Shamed cardinal faces Vatican probe
Published 04/03/2013 | 09:46
Cardinal Keith O'Brien will face a Vatican inquiry after admitting that his sexual conduct "had fallen beneath the standards" expected of him during his almost 50-year career.
The cardinal shocked the Roman Catholic community on Sunday when he indicated that he would not contest claims against him and intended to retire permanently from the public life of the church.
The admission came a week after three priests and a former priest accused Britain's most senior Catholic cleric of inappropriate behaviour dating back to the 1980s.
The cardinal, who stepped down from his post as Archbishop of St Andrews and Edinburgh in the wake of the scandal, has asked for forgiveness from those he had offended.
In a sweeping apology issued on Sunday, he said of the claims: "Initially, their anonymous and non-specific nature led me to contest them. However, I wish to take this opportunity to admit that there have been times that my sexual conduct has fallen below the standards expected of me as a priest, archbishop and cardinal."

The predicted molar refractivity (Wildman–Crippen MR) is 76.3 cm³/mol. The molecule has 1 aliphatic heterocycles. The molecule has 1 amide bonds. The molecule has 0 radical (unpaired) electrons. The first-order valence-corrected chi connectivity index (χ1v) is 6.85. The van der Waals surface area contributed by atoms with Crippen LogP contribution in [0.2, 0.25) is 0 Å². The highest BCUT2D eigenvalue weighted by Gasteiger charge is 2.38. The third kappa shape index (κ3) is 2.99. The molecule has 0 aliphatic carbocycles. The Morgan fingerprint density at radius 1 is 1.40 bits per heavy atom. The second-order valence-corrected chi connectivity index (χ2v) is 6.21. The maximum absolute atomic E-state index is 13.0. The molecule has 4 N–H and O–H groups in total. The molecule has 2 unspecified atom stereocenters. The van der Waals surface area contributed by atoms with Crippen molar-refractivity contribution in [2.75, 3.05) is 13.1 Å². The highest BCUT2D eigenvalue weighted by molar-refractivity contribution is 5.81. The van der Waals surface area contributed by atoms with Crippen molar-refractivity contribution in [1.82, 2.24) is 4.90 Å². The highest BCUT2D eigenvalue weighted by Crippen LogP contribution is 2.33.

The complaints have been reported to the Vatican, and a Scottish Catholic Media Office spokesman said: "We expect that they will be investigated and a conclusion drawn." The inquiry is not likely to begin until after a new pope is chosen. It is understood the cardinal, who will not attend the conclave, is currently out of the country.
The cardinal, who was born in Ballycastle, Co Antrim, had been the Archbishop of St Andrews and Edinburgh since 1985. Ordained as a priest in 1965, he was proclaimed a cardinal by Pope John Paul II in October 2003. He was Britain's most senior Catholic cleric.
One of Scotland's most outspoken opponents of moves to legalise same-sex marriage, he was last year named "Bigot of the Year" by gay rights group Stonewall.
The claims against him were reported in the Observer newspaper last Sunday and the following day it was announced that the cardinal would quit his post with immediate effect.
His resignation was in fact accepted by the pope on February 18. The cardinal had been due to retire later this month when he turned 75 and the Scottish Catholic Media Office said his resignation had not been accelerated because of the allegations.